Much ado about something

By Rifaat Hamid Ghani

MUCH has been made of the legislative dexterity that allowed Nawaz Sharif to return to being official president of the eponymous PML(N). What leaves anonymous citizens confused is that there are (at least) two starkly different interpretations of that bit of legislation.

One reading has it that the move exposes parliament as a farcical misrepresentation where parliamentarians connive in trampling public interest underfoot and are better circumvented in the cause of the state’s eco-political interests. The other reading is that parliament is to be congratulated for asserting its electorally mandated legislative powers and has embarrassed extra interventionism. It’s a tug of war figuratively speaking right now, but the mandated government and the mandated opposition seem determined to keep on pulling till something snaps.

For the PML (N) this isn’t  corruption, but adherence to parliamentary democratic form.  For the PTI, the party  is almost certainly the only real opposition — the only clean alternative, overwhelmingly beloved by those who eschew political evil. Foe the PTI supporters elections that do not endorse a leader’s popular presumptions and incontestable assumption of the highest office are an electoral nonsense.

We all agree our democratic process is sadly flawed and needs watching and weeding. But we do not all feel it is entirely worthless and best written off when short of the PTI standard. The reckless PTI logic of reworking the existing democratic mandate can take us down the path of judicial politicking and military social regularisation. Having established the parliament as wanting, it need not be beyond our powers to turn it inside out.

Radical departures and experimentation by elements where the only manifest is a carte blanche inevitably create question marks regarding the nature and intent of governance.  In the case of unscheduled or abruptly altered modes of popular reference , questions could be asked about Pakistan’s orientation and direction by friends and enemies.

Our conspiracy theories are hard to dispel as our theorists fight shy of specifics. They rely on portentous innuendo and vague warnings but they can predispose audiences by creating an ambience by using the social media– tweet and tweak. If I were to make so bold as to attempt to deconstruct intangible prefabricated conspiracies; I would discern two distinct genres. One where the components are all indigenous, no matter how varied the forms and combinations and propositions. The other where foreign partners are involved as controllers. They need not necessarily be regarded as rogue in their own contexts but would lack bona fides with us and by definition be subversive.

Political executive power may be experienced as a frivolously delightful end in itself. It can be purposive and sought to serve an agenda. Human nature being what it is, for the less cerebral even the trappings of power may be enticement. And so people can be used without much caring why or how or even without suspecting it. From this point of view it is reassuring to know our intelligence agencies are alert and active. And, from the same point of view, we can also watch out against a tendency to paint them black. True, there is much to be held against them historically, but we must also allow their more virtuous endeavours – especially in an ongoing  operation – cannot be publicised but do exist.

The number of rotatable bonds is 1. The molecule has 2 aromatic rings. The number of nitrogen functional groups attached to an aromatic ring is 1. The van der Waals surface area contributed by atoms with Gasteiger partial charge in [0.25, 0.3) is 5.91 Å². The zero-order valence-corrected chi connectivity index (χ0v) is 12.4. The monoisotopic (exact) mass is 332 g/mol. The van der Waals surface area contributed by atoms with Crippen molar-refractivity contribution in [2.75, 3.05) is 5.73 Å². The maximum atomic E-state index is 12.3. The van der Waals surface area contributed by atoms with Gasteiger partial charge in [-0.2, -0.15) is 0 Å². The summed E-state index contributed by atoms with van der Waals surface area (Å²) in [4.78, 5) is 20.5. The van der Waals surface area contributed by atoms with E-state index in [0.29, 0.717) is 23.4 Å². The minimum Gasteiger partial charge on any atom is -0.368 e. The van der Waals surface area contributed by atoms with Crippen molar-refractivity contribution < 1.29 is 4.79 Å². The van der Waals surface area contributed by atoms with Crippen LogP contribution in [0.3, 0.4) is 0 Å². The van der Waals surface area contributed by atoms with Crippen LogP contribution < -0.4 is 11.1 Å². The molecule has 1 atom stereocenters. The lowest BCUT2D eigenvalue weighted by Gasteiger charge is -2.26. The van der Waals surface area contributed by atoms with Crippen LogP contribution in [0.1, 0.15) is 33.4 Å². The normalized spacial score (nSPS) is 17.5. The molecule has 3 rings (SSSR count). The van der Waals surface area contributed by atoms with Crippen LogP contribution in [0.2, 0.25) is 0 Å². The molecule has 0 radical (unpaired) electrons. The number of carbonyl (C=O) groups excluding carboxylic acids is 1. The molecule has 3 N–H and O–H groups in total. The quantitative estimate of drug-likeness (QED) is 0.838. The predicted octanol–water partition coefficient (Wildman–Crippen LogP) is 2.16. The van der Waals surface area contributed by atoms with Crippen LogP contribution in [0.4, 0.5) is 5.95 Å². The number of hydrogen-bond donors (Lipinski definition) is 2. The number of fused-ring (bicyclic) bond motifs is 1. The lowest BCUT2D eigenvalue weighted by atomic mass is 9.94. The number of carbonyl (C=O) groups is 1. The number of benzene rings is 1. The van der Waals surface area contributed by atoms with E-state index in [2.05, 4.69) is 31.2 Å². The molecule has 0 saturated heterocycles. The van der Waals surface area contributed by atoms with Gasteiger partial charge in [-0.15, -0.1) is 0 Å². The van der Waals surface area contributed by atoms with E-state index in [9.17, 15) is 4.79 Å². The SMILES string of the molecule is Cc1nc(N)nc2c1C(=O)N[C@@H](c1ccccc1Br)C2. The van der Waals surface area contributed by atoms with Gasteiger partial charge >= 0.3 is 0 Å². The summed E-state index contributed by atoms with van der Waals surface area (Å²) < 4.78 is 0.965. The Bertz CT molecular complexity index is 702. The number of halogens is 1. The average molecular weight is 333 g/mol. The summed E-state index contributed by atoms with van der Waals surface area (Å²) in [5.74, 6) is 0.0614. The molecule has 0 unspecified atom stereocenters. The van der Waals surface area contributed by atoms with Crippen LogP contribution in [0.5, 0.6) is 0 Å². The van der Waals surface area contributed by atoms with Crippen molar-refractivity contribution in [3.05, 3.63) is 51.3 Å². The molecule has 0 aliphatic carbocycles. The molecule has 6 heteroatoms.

Part of the unsettling media-exacerbated buzz hums about the non-existence or incoherence of foreign policy, a conflicted interior ministry, a politically oriented divisive civil-military friction and divergent goals. Of course this could well be taken as indicative of a systemic failure of governance. Debate surrounding the response to external provocation and insult, excoriate pusillanimity rather than finding wisdom in considered deliberations. Harping on the interior ministry’s over-use or lack of access to its due power; habitually denigrating the motives of those in public office or service, whether intentionally or unintentionally, supplement the thesis of rampaging governmental irresponsibility and incompetence. Security can appear imperiled to a degree that generates popular panic. There is a right to information but there is also a need for editorial judgment.

Politicians appear fools or knaves when they treat crucial issues (reforms in FATA and the problem of religious bigotry) as cannon fodder to blast the government. Are ethnic nationalism, ‘righteous’ rage, mob fury, stoked deliberately or thoughtlessly? Cannot politicians see what the silent majority sees: the common good in using the parliamentary forum and working calmly till the next mandated electoral verdict. Why seek upheaval? Are ‘they’ scared this government may work? And so I come back to a question rather than a theory – who is conspiring with whom?

Imran Khan is said to have said Nawaz Sharif is instigating institutional conflict and inviting martial law so that he appears a victim and is politically resurrected. Poor thinking: Nawaz Sharif already appears victimized. And as for his political resurrection: He is as yet far from politically dead. And yet again, accountability in the public eye at any rate, has already become a witch hunt.

But the significant democratic development – which gives cause to put in a good word for the effects of a decade of the ‘rotten’ democratic system – is that the witch-hunting this time is not conducted by the democratically empowered government. Also, although the former PM has been disqualified his party goes on: not banned, not defunct, but mainstream. Let the next election further clear the waters.

Are the stage hands, props and managers of our political theatre listening?